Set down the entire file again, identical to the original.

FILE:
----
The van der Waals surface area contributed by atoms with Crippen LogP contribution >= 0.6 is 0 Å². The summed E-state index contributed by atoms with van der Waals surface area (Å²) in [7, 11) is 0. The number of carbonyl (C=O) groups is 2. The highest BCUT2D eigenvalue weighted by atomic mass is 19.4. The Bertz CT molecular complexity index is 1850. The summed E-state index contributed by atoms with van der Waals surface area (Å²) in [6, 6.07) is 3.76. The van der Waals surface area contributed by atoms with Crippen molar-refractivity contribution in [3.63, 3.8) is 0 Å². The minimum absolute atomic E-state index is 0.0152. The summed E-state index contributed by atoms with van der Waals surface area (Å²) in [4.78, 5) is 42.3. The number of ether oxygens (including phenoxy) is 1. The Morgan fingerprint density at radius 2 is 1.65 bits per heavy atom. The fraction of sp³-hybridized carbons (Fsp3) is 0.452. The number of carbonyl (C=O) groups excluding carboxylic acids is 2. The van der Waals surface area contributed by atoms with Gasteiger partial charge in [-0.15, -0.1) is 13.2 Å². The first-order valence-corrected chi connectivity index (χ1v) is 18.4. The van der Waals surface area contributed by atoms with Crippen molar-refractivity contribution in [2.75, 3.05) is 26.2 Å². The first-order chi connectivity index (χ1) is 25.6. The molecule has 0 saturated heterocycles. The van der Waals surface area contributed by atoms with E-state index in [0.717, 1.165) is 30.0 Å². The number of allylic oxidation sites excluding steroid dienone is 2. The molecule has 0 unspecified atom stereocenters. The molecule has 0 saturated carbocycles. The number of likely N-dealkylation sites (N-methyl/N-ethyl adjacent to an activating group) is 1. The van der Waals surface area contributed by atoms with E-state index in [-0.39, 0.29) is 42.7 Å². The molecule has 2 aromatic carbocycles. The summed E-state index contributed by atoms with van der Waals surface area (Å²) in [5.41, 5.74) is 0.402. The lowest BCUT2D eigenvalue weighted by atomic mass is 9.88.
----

The van der Waals surface area contributed by atoms with Crippen LogP contribution >= 0.6 is 0 Å². The summed E-state index contributed by atoms with van der Waals surface area (Å²) in [7, 11) is 0. The number of carbonyl (C=O) groups is 2. The highest BCUT2D eigenvalue weighted by atomic mass is 19.4. The Bertz CT molecular complexity index is 1850. The summed E-state index contributed by atoms with van der Waals surface area (Å²) in [6, 6.07) is 3.76. The van der Waals surface area contributed by atoms with Crippen molar-refractivity contribution in [3.63, 3.8) is 0 Å². The minimum absolute atomic E-state index is 0.0152. The summed E-state index contributed by atoms with van der Waals surface area (Å²) in [4.78, 5) is 42.3. The number of ether oxygens (including phenoxy) is 1. The Morgan fingerprint density at radius 2 is 1.65 bits per heavy atom. The fraction of sp³-hybridized carbons (Fsp3) is 0.452. The number of carbonyl (C=O) groups excluding carboxylic acids is 2. The van der Waals surface area contributed by atoms with Gasteiger partial charge in [-0.15, -0.1) is 13.2 Å². The first-order valence-corrected chi connectivity index (χ1v) is 18.4. The van der Waals surface area contributed by atoms with Crippen molar-refractivity contribution in [2.75, 3.05) is 26.2 Å². The first-order chi connectivity index (χ1) is 25.6. The molecule has 0 saturated heterocycles. The van der Waals surface area contributed by atoms with E-state index in [0.717, 1.165) is 30.0 Å². The number of allylic oxidation sites excluding steroid dienone is 2. The molecule has 0 unspecified atom stereocenters. The molecule has 0 saturated carbocycles. The number of likely N-dealkylation sites (N-methyl/N-ethyl adjacent to an activating group) is 1. The van der Waals surface area contributed by atoms with E-state index in [-0.39, 0.29) is 42.7 Å². The molecule has 2 aromatic carbocycles. The summed E-state index contributed by atoms with van der Waals surface area (Å²) in [5.41, 5.74) is 0.402. The lowest BCUT2D eigenvalue weighted by atomic mass is 9.88.